Pigeon-Guided Missiles : And 49 Other Ideas that Never Took Off, Paperback Book

Pigeon-Guided Missiles : And 49 Other Ideas that Never Took Off Paperback

3 out of 5 (1 rating)


During the Second World War, an American behavioural psychologist working with pigeons discovered that the birds could be trained to recognise an object and to peck at an image of it; when loaded into the nose-cone of a missile, these pecks could be translated into adjustments to the guidance fins, steering the projectile to its target.

Pigeon-Guided Missiles reveals this and other fascinating tales of daring plans from history destined to change the world we live in, yet which ended in failure, or even disaster.

Some became the victims of the eccentric figures behind them, others succumbed to financial and political misfortune, and a few were just too far ahead of their time.

Discover why the great groundnut scheme cost British taxpayers GBP49 million, why the bid to build Minerva, a whole new country in the Pacific Ocean, sank, and why the first Channel Tunnel (started in 1881, over a century before the one we know today) hit a dead end.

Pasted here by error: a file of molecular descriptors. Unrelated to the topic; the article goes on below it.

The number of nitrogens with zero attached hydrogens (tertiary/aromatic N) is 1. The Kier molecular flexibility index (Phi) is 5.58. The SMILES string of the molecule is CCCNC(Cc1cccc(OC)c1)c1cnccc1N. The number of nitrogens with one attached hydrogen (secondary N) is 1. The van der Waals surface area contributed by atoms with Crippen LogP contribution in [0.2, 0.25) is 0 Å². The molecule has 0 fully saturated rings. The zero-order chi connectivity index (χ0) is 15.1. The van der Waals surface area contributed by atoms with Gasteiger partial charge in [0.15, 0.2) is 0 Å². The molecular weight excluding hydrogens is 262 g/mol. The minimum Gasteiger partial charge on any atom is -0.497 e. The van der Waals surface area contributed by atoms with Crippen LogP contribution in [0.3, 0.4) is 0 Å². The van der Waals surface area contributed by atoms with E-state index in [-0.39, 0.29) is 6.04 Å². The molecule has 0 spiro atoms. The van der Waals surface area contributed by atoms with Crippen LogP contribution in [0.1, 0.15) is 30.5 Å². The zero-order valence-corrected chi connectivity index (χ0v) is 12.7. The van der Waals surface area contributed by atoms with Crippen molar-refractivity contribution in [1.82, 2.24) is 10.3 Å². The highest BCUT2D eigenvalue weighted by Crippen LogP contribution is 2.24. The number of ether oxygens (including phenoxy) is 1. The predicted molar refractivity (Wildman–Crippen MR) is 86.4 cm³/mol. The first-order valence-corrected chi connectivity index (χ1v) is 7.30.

• Format: Paperback
  • Pages: 256 pages
  • Publisher: The History Press Ltd
  • Publication Date:
  • Category: Military history
  • ISBN: 9780752459905



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This book is a bit of a mixed bag of various ideas -- to do with science, architecture, health, science -- that never got off the ground. It's more of a collection of curiosities, to me: a bit of trivia, if you will. Some of them aren't as ridiculous as the title might make it sound, only based on ideas about the world that no longer stand up to scrutiny. Others just couldn't get off the ground due to economic situations, like the abandoned subway in an American city.<br/><br/>I read it while doing essay research, five chapters at a time, as a bit of light relief, and enjoyed it for that. And at the moment, it's in the Kindle Christmas sale, so if it strikes your fancy... now is a good time.

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